- 4. Limping into pots when you're out of position can be particularly risky. If you hit the board hard, you could end up not getting any value for the hand. Even worse, if you hit top pair with a weak kicker, you'll be kicking yourself on the river when your hand is beat by a better kicker.
- 5. If you miss the board entirely, (which is more likely to be the case), you'll end you being the “dead money” in the pot. (Dead money is any money in the pot that has been contributed by players who have folded.)
One strategy that good players rarely use is the open limp. There is really only one instance where limping is correct. When the game is super-passive, and you're likely to see the flop for cheap with a speculative hand (like a suited connector, or any hand that is flop specific) that has good implied odds.
Whenever the action has been folded to you, the best play is to either raise or fold. The act of raising takes control of the hand and puts any caller on the defensive straight away. Good players tend to attack “limpers” because they see them as weak. And, in most cases, they're usually right.
So, unless you're in a multi-way pot for cheap, with suited connectors or set-mining a small pocket pair, avoid the open limp like the plague!
4. Knowing When to Fold
There is a little-known fact in the amateur poker world: Poker is as much about the bets you save as the bets you make. This mantra is rooted in knowing when to fold - a critical part of winning poker strategy. Bad poker players are bad for many reasons but quite often their primary weakness is that they simply do not fold when they should.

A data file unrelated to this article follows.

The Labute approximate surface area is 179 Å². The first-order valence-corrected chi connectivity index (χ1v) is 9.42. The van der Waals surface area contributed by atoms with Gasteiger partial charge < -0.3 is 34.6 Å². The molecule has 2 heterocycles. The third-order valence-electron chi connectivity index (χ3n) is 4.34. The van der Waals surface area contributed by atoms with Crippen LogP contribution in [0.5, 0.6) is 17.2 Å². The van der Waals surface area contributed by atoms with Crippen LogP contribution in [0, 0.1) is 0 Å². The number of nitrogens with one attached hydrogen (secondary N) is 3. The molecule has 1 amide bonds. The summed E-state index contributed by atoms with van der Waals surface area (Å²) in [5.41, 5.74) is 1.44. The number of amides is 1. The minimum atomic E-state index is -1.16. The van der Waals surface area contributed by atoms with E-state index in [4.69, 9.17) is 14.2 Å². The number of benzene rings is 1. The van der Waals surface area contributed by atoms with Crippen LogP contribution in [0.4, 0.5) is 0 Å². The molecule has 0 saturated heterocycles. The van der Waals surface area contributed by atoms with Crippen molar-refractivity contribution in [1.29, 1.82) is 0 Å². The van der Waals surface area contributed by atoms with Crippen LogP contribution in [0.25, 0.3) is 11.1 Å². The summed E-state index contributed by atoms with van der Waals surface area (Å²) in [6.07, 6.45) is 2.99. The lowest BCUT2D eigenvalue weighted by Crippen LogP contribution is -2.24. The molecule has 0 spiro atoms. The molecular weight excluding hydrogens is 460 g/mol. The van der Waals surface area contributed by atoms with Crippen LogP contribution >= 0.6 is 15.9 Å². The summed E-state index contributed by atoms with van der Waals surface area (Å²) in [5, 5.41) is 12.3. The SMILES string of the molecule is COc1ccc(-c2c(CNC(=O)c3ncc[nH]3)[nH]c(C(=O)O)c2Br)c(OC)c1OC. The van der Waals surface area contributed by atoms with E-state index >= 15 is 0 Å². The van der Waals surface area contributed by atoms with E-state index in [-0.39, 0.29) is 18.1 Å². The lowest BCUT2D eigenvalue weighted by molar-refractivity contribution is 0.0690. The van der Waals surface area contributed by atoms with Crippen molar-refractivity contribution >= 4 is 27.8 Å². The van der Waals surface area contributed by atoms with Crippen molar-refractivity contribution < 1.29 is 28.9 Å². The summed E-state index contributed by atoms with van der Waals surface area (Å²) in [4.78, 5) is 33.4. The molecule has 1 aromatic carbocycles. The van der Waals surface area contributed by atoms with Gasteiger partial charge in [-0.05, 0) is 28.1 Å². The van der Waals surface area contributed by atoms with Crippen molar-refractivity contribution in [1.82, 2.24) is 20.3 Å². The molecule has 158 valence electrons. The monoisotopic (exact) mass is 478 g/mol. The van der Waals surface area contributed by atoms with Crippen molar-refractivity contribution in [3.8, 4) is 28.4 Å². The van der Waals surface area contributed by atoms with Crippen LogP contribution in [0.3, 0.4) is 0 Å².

It is the act of folding that will consistently put keep your bankroll intact. Folding is perhaps the least understood concept of making money in poker.
Let's look at a very basic example:
In a $1/$2 cash game, a player gets dealt A-6 off suit on the SB. UTG+1 limps and the CO raises 2.5xBB. Our player has an Ace, but weak Aces have been the Achilles Heel of many a poker player. Playing this hand to a raise, out of position in a possible multi-way pot is unwise. Our player agrees and folds their SB – saving an additional 2BB call.
If this player makes this fold 10 times in a session, they could save a possible $40 (10 x $4). On the other hand if the same player calls with this hand 10 times in a session and loses, they would be down a possible $50 at least.
By folding and saving $40, our player can be more aggressive in more profitable situations. However, by loosely calling out of position with a mediocre hand, our player would more than likely lose a big chunk of their stack. They could be beat by an Ace with a better kicker or up against an over-pair. Either way, not knowing when to fold could be their downfall.
It's simple maths. Make the right folds and increase your profits.
5. Using Position
“Position” is a word that's banded about constantly in poker. Having position over your opponent is one of the biggest advantages that you can have in a poker game. But many people fail to understand just why this is the case.
- Firstly, when you “have position” on an opponent, you get to see them act before making your decision. It's that “you first” argument we've all had with a sibling or partner. If they don't break their neck scaling that 6-foot wall, then it's okay for you to have a go!
- Secondly, you can widen your starting hand ranges in position. Attack the blinds with wider ranges, as well as play profitably in many more multi-way pots. Why? All because you have been able to see the action unfold in front of you.
- And thirdly, you can use position to play more hands profitably post-flop. Having more information on an opponent is a huge advantage. You can use this extra info to bluff more accurately, value bet more effectively, make thin river calls and generally make better decisions all round.
If more poker players simply paid attention to their position, they could turn many losing sessions into winning ones!
And, if you can apply all 5 tips to your Hold'em game, you'll see an upwards difference in your bankroll.